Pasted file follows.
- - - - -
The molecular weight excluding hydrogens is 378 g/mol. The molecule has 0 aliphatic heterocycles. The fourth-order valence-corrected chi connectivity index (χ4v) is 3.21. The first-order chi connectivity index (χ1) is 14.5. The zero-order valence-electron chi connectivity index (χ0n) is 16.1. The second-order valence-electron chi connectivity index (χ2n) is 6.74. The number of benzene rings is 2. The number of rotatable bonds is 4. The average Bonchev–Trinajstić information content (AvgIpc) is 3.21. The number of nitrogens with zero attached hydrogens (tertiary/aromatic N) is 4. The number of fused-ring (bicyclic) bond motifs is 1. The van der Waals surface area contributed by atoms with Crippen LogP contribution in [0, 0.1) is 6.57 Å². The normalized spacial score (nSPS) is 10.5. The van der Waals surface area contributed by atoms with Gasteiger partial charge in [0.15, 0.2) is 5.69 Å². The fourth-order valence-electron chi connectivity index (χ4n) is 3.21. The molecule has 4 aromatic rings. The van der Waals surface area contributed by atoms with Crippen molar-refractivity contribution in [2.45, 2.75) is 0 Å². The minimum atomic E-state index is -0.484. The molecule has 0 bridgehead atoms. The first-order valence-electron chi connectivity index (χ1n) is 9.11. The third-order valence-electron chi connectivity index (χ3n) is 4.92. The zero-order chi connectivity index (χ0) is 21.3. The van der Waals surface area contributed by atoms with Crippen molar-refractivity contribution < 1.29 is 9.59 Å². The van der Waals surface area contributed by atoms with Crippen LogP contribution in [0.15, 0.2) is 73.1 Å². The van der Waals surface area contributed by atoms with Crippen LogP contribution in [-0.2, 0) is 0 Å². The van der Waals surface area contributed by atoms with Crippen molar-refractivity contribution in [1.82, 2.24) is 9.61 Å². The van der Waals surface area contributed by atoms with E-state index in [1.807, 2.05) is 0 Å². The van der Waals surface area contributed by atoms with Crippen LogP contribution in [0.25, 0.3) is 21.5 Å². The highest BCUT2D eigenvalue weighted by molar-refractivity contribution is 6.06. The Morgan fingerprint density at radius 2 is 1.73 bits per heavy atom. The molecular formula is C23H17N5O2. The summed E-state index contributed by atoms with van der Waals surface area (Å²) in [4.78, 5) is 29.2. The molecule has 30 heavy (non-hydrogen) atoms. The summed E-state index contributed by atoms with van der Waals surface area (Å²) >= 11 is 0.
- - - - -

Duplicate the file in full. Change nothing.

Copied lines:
The molecular weight excluding hydrogens is 378 g/mol. The molecule has 0 aliphatic heterocycles. The fourth-order valence-corrected chi connectivity index (χ4v) is 3.21. The first-order chi connectivity index (χ1) is 14.5. The zero-order valence-electron chi connectivity index (χ0n) is 16.1. The second-order valence-electron chi connectivity index (χ2n) is 6.74. The number of benzene rings is 2. The number of rotatable bonds is 4. The average Bonchev–Trinajstić information content (AvgIpc) is 3.21. The number of nitrogens with zero attached hydrogens (tertiary/aromatic N) is 4. The number of fused-ring (bicyclic) bond motifs is 1. The van der Waals surface area contributed by atoms with Crippen LogP contribution in [0, 0.1) is 6.57 Å². The normalized spacial score (nSPS) is 10.5. The van der Waals surface area contributed by atoms with Gasteiger partial charge in [0.15, 0.2) is 5.69 Å². The fourth-order valence-electron chi connectivity index (χ4n) is 3.21. The molecule has 4 aromatic rings. The van der Waals surface area contributed by atoms with Crippen molar-refractivity contribution in [2.45, 2.75) is 0 Å². The minimum atomic E-state index is -0.484. The molecule has 0 bridgehead atoms. The first-order valence-electron chi connectivity index (χ1n) is 9.11. The third-order valence-electron chi connectivity index (χ3n) is 4.92. The zero-order chi connectivity index (χ0) is 21.3. The van der Waals surface area contributed by atoms with Crippen molar-refractivity contribution < 1.29 is 9.59 Å². The van der Waals surface area contributed by atoms with Crippen LogP contribution in [0.15, 0.2) is 73.1 Å². The van der Waals surface area contributed by atoms with Crippen LogP contribution in [-0.2, 0) is 0 Å². The van der Waals surface area contributed by atoms with Crippen molar-refractivity contribution in [1.82, 2.24) is 9.61 Å². The van der Waals surface area contributed by atoms with E-state index in [1.807, 2.05) is 0 Å². The van der Waals surface area contributed by atoms with Crippen LogP contribution in [0.25, 0.3) is 21.5 Å². The highest BCUT2D eigenvalue weighted by molar-refractivity contribution is 6.06. The Morgan fingerprint density at radius 2 is 1.73 bits per heavy atom. The molecular formula is C23H17N5O2. The summed E-state index contributed by atoms with van der Waals surface area (Å²) in [4.78, 5) is 29.2. The molecule has 30 heavy (non-hydrogen) atoms. The summed E-state index contributed by atoms with van der Waals surface area (Å²) >= 11 is 0.